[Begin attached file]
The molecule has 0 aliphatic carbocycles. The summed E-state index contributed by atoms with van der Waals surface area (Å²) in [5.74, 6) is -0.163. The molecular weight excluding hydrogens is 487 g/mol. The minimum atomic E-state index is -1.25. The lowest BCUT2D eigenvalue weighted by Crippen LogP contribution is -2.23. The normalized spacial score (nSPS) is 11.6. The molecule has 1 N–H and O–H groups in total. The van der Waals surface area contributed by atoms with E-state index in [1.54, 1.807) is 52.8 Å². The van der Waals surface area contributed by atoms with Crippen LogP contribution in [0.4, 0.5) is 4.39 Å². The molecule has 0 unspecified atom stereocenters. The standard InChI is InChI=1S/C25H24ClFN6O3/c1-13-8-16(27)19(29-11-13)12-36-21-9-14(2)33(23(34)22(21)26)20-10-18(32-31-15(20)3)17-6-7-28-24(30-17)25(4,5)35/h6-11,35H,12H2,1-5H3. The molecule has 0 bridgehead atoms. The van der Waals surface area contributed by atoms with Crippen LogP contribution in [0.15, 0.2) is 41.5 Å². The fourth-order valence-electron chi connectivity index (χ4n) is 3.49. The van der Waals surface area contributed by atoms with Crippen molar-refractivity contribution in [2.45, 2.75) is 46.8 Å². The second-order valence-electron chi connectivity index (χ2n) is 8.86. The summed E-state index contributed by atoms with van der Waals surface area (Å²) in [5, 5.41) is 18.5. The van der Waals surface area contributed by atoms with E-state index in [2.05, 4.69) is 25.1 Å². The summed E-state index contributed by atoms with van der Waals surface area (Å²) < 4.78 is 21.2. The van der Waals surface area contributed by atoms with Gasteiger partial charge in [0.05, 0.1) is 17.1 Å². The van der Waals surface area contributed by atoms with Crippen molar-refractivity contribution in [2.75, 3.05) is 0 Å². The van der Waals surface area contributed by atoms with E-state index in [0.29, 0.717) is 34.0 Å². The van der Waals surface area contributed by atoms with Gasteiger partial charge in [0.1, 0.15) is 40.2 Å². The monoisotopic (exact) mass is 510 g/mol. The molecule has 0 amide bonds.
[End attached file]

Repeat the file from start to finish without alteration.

The molecule has 0 aliphatic carbocycles. The summed E-state index contributed by atoms with van der Waals surface area (Å²) in [5.74, 6) is -0.163. The molecular weight excluding hydrogens is 487 g/mol. The minimum atomic E-state index is -1.25. The lowest BCUT2D eigenvalue weighted by Crippen LogP contribution is -2.23. The normalized spacial score (nSPS) is 11.6. The molecule has 1 N–H and O–H groups in total. The van der Waals surface area contributed by atoms with E-state index in [1.54, 1.807) is 52.8 Å². The van der Waals surface area contributed by atoms with Crippen LogP contribution in [0.4, 0.5) is 4.39 Å². The molecule has 0 unspecified atom stereocenters. The standard InChI is InChI=1S/C25H24ClFN6O3/c1-13-8-16(27)19(29-11-13)12-36-21-9-14(2)33(23(34)22(21)26)20-10-18(32-31-15(20)3)17-6-7-28-24(30-17)25(4,5)35/h6-11,35H,12H2,1-5H3. The molecule has 0 bridgehead atoms. The van der Waals surface area contributed by atoms with Crippen LogP contribution in [0.15, 0.2) is 41.5 Å². The fourth-order valence-electron chi connectivity index (χ4n) is 3.49. The van der Waals surface area contributed by atoms with Crippen molar-refractivity contribution in [2.45, 2.75) is 46.8 Å². The second-order valence-electron chi connectivity index (χ2n) is 8.86. The summed E-state index contributed by atoms with van der Waals surface area (Å²) in [5, 5.41) is 18.5. The van der Waals surface area contributed by atoms with E-state index in [2.05, 4.69) is 25.1 Å². The summed E-state index contributed by atoms with van der Waals surface area (Å²) < 4.78 is 21.2. The van der Waals surface area contributed by atoms with Gasteiger partial charge in [0.05, 0.1) is 17.1 Å². The van der Waals surface area contributed by atoms with Crippen molar-refractivity contribution in [2.75, 3.05) is 0 Å². The van der Waals surface area contributed by atoms with E-state index in [0.29, 0.717) is 34.0 Å². The van der Waals surface area contributed by atoms with Gasteiger partial charge in [0.1, 0.15) is 40.2 Å². The monoisotopic (exact) mass is 510 g/mol. The molecule has 0 amide bonds.